stealth version of Jerry Springer

Yesterday a fellow pedicaber said he would call me, “corporation”.  “That’s your name in the business”, he said.  The need to have a name for me that distinguishes me from the rest of the pedicabers is some strange phantom-like membership code that gets people to conform.  Not only does this conformance pressure bother me in my routine work, but it saddens me that forces to get people to conform are so active in a group that gives people reason to believe it is open and free spirited.  “NYC pedicabers are fashionistas” is the phrase I have used again and again in this blog to describe the unwelcomed and unsolicited fashion advice I get from fellow pedicabers.  My first court appearance is next week for a pedicab traffic citation.  Today should be a big day for pedicabing, and I plan to work from Noon to Midnight, so I can do Central Park tours, Friday rush hour, and the MSG, Madison Square Garden, Manhattan, New York crowd after the game.  I left Leslie with hope she would be my favorite passenger, and my words to this young woman were sincere, but there was no hope of topping the Canadian sisters, who were two decades Leslie’s senior, and to having such a cozy relationship with a sister after these years has more value than anything I could say to credit it.  After saying, “ciao”, an Asian woman asked me for directions to Lucky Cheng’s, which is the drag club where my Canadian passengers were.  The Australian amateur photographer was going to Empire State Building.  My final passenger of the night?  A prosititue going home near Times Square to which Adam responded, “You’re the only man I know who has been paid by a whore.”  To the best of my ability to calculate my sister, Ellen, and my mother were in New York to visit Laura two and a half or one and a half years ago.  I remember writing a letter to Ellen after my mother slipped, and indicated she would be staying near Times Square.  My letter indicated how it would create some sort of emotional wound to find my mother was in New York, and I was excluded.  I also made it clear that if she chose to visit New York, and exclude me, then I was powerless.  I could only absorb and process the event in a way that would let me move on.  Tonight my mother slipped for the second time, and told me about a pedicab ride with Laura.  Since I know how new the NYC pedicab industry is, and I know how long Laura has been in New York, I concluded this must have been the trip that triggered my letter to Ellen two and a half or one and a half years ago.  Tonight I sit feeling good that I averted a more serious emotional wound over this covert mother NYC trip.  As I did before, and I am doing now, I wrote my way through the trauma years ago, and tonight I blog my way through the trauma, and I think this will pass without anything other than me grinding through this as an internal issue.  Other than my wife who is at my side now, I don’t expect to involve anyone to help me settle these feelings.  Only time can confirm.  The pattern in Ellen visiting New York with our mother is a family pattern to exclude people as a way of . . . as a way of . . . showing disapproval (right words?, yo no se).  This exclusion fits the same genre as the Amy exile I blogged about on my New Years post:  Dear kind readers:  This is family trouble that is a stealth version of the Jerry Springer Show.  In my case Ellen visited her daughter in New York, and did not include me.  In Amy’s case her brother, and two sisters, and their families visited her state for Christmas, and excluded her.  Amy processed in part with an emotional call to Brian, and I processed through writing.  Either way this exclusion is a family MO, and I make no effort to stop it.  Instead, I propose now what I proposed on my New Years post, which is a connection to multiple people in the family.  As I learned during the recovery of the loss of my late son, David, I needed family, and resources beyond my siblings were abundant.  Sincerely,  Tom Doody.  My favorite passengers tonight were Mica and her mother.  The mother did most of the talking, but I forgot her name.  They are from an Arctic Canadian island with 7000 people, and no seasonal shift in population.  It is a three-hour flight North of Ottowa, and google gives me no reference.  They spoke English indistinguishable from multi-generation urban-dwelling Americans, and they could not understand my excitement to meet them.  Dear kind Canadians:  Please understand when I meet people from London it is a common occurance.  The population/wealth combination has people on planes between New York and London in large numbers, but meeting you was not a common occurrence.  There are 7000 – 2 people in your Canada town I have not met, and I could pedicab to traditional retirement age with no reasonable expectations of meeting another person form your town.  Thank you for visiting New York, and thank you for getting in my cab.  Sincerely,  Tom Doody  Happy President’s Day.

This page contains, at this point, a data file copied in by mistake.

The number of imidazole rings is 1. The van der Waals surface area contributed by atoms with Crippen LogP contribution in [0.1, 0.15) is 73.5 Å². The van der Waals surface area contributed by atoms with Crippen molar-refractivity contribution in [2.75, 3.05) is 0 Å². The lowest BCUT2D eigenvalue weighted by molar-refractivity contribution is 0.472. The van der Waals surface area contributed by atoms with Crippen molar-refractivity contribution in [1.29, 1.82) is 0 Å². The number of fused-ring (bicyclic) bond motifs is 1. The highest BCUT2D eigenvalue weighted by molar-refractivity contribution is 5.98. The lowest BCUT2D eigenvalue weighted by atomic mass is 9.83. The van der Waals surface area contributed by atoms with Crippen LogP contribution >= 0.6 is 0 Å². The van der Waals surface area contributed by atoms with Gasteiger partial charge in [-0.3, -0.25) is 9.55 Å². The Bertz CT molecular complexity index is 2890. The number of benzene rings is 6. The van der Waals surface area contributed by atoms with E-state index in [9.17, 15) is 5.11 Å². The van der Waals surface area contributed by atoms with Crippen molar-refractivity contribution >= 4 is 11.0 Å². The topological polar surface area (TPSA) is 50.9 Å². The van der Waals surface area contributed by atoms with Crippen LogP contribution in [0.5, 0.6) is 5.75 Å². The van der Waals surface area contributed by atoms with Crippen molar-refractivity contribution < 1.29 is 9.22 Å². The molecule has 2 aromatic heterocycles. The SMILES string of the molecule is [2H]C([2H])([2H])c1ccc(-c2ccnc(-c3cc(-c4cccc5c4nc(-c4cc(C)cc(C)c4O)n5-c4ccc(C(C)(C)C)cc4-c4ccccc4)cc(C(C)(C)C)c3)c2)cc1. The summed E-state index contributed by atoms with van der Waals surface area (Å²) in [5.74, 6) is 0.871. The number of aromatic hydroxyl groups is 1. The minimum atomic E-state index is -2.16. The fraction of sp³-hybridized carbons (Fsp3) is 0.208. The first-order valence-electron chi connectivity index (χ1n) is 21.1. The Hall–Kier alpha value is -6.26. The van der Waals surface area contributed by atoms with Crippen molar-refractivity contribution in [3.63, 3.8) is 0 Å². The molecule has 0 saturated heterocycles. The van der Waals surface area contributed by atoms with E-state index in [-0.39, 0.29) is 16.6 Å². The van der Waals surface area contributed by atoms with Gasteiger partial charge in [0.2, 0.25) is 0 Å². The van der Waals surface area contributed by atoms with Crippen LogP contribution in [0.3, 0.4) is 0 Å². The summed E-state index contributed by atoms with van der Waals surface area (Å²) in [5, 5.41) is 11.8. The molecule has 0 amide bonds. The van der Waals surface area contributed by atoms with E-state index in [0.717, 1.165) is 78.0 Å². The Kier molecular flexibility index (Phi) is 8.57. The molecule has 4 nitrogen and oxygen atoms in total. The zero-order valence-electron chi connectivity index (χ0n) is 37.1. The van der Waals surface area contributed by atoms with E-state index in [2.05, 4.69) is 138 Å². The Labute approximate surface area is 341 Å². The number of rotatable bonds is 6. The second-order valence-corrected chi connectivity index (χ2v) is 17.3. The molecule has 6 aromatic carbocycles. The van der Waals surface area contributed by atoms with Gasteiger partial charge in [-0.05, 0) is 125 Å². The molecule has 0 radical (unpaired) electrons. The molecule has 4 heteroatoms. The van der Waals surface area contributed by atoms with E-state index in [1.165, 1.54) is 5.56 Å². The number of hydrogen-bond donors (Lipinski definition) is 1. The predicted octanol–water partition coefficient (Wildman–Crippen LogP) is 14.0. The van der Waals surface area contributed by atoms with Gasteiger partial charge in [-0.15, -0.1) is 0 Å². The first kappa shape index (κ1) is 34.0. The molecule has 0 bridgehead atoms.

About Tom Doody

middle-age American living in New Jersey near the Lincoln Tunnel
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